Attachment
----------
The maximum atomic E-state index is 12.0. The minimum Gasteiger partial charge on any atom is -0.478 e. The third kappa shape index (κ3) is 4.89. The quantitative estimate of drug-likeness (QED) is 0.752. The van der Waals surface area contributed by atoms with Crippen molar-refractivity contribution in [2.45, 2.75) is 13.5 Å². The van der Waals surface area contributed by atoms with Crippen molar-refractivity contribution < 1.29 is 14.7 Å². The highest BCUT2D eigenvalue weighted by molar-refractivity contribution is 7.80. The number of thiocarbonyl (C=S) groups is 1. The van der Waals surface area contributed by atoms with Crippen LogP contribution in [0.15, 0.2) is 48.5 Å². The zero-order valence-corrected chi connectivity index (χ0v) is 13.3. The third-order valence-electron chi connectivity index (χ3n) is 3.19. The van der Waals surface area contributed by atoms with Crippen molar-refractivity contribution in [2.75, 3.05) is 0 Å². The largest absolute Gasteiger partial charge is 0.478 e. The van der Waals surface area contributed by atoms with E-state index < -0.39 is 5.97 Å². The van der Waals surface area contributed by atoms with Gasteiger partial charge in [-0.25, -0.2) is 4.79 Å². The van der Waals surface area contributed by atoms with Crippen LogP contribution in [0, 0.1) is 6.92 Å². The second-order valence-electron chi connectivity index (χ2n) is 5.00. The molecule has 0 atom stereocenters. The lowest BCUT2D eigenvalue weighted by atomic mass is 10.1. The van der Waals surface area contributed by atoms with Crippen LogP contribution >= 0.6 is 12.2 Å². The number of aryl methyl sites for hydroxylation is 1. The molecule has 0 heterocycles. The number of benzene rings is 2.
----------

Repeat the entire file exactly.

The maximum atomic E-state index is 12.0. The minimum Gasteiger partial charge on any atom is -0.478 e. The third kappa shape index (κ3) is 4.89. The quantitative estimate of drug-likeness (QED) is 0.752. The van der Waals surface area contributed by atoms with Crippen molar-refractivity contribution in [2.45, 2.75) is 13.5 Å². The van der Waals surface area contributed by atoms with Crippen molar-refractivity contribution < 1.29 is 14.7 Å². The highest BCUT2D eigenvalue weighted by molar-refractivity contribution is 7.80. The number of thiocarbonyl (C=S) groups is 1. The van der Waals surface area contributed by atoms with Crippen LogP contribution in [0.15, 0.2) is 48.5 Å². The zero-order valence-corrected chi connectivity index (χ0v) is 13.3. The third-order valence-electron chi connectivity index (χ3n) is 3.19. The van der Waals surface area contributed by atoms with Crippen molar-refractivity contribution in [2.75, 3.05) is 0 Å². The largest absolute Gasteiger partial charge is 0.478 e. The van der Waals surface area contributed by atoms with E-state index < -0.39 is 5.97 Å². The van der Waals surface area contributed by atoms with Gasteiger partial charge in [-0.25, -0.2) is 4.79 Å². The van der Waals surface area contributed by atoms with Crippen LogP contribution in [0, 0.1) is 6.92 Å². The second-order valence-electron chi connectivity index (χ2n) is 5.00. The molecule has 0 atom stereocenters. The lowest BCUT2D eigenvalue weighted by atomic mass is 10.1. The van der Waals surface area contributed by atoms with Crippen LogP contribution >= 0.6 is 12.2 Å². The number of aryl methyl sites for hydroxylation is 1. The molecule has 0 heterocycles. The number of benzene rings is 2.